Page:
Annals of African Medicine
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ORIGINAL ARTICLE
Year : 2019  |  Volume : 18  |  Issue : 3  |  Page : 143-152

Hyperhomocysteinemia and folate levels in normal healthy Nigerians living in Zaria: Subanalysis of ABU homocysteine cross-sectional survey


1 Department of Medicine, Ahmadu Bello University Teaching Hospital; Department of Pharmacology and Therapeutics, Faculty of Pharmaceutical Sciences, Ahmadu Bello University, Zaria, Nigeria
2 Department of Pharmacology and Therapeutics, Faculty of Pharmaceutical Sciences, Ahmadu Bello University, Zaria, Nigeria

Correspondence Address:
Dr. Obiageli Uzoamaka Onyemelukwe
Department of Medicine, Ahmadu Bello University Teaching Hospital, Zaria
Nigeria
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Source of Support: None, Conflict of Interest: None


DOI: 10.4103/aam.aam_53_18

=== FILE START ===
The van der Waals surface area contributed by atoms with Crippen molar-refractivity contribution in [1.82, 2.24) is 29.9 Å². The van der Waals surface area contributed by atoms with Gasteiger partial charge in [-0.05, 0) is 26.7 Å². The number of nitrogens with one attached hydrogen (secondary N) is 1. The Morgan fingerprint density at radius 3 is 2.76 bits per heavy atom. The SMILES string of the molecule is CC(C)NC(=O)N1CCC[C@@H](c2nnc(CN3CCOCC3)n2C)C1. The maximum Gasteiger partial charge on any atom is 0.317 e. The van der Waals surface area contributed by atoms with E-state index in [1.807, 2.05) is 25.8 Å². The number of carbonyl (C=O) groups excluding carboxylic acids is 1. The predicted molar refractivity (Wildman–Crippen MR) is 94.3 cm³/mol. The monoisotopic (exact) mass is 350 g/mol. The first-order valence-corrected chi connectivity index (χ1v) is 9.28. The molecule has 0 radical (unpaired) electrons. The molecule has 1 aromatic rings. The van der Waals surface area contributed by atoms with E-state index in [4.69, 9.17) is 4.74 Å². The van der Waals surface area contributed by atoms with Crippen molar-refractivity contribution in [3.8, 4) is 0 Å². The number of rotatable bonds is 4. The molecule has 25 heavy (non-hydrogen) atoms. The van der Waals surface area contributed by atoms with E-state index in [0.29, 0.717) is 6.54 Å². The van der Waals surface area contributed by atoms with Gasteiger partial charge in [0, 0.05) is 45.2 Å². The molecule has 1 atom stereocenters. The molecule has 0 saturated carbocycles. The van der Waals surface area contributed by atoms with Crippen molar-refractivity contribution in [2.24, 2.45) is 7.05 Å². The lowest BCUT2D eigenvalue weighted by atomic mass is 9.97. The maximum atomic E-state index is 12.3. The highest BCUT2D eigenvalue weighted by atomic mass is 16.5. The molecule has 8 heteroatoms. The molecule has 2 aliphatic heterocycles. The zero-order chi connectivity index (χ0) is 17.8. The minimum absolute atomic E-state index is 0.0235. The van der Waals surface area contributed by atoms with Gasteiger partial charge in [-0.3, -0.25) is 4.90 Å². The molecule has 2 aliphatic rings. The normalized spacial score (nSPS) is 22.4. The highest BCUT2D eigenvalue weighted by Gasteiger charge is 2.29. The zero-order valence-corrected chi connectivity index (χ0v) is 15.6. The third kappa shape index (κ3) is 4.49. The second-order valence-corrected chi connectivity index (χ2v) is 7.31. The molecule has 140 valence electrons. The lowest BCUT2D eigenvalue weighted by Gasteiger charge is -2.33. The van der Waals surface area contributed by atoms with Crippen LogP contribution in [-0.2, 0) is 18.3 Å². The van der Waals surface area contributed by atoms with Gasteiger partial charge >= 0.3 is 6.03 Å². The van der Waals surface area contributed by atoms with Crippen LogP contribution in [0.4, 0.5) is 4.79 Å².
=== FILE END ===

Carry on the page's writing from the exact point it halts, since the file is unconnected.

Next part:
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Background: This study aimed to determine the prevalence of hyperhomocysteinemia and folate status in a sample of normal healthy Nigerians living in Zaria as well as assess the relationship between homocysteine, folate, and blood pressure (BP) levels. Methods: It was a cross-sectional analytical study carried out among 65 normal healthy volunteers aged 18–65 years. Participants were randomly selected from willing patient escorts, hospital employees, and willing staff presenting at the Ahmadu Bello University Medical Centre, Zaria and Ahmadu Bello University Teaching Hospital, Zaria, Nigeria. The percentage of participants who had high homocysteine levels as well as their plasma folate status was determined. Results: There were 9.2% with hyperhomocysteinemia >15 μmol/L and 51% with hyperhomocysteinemia >10 μmol/L. The mean plasma homocysteine level was 10.8 ± 2.7 μmol/L with male and female values of 10.7 ± 2.6 and 10.8 ± 2.8, respectively (P = 0.87). The mean plasma folate level was high (116.7 ± 44.0 ng/mL) with male value of (111.5 ± 44.9 ng/mL) which did not differ significantly (P = 0.37) from that of females (121.4 ± 43.3 ng/mL). Homocysteine showed a positive significant (P = 0.01) relationship with folate but not with BP's (P > 0.05). Conclusion: There is a high prevalence of hyperhomocysteinemia in normal healthy Northern-Nigerians which cannot be accounted for by suboptimal folate levels. Hyperhomocysteinemia may not be a risk factor for cardiovascular disease in normal healthy Nigerians despite its high levels as it showed no significant relationship with BP.


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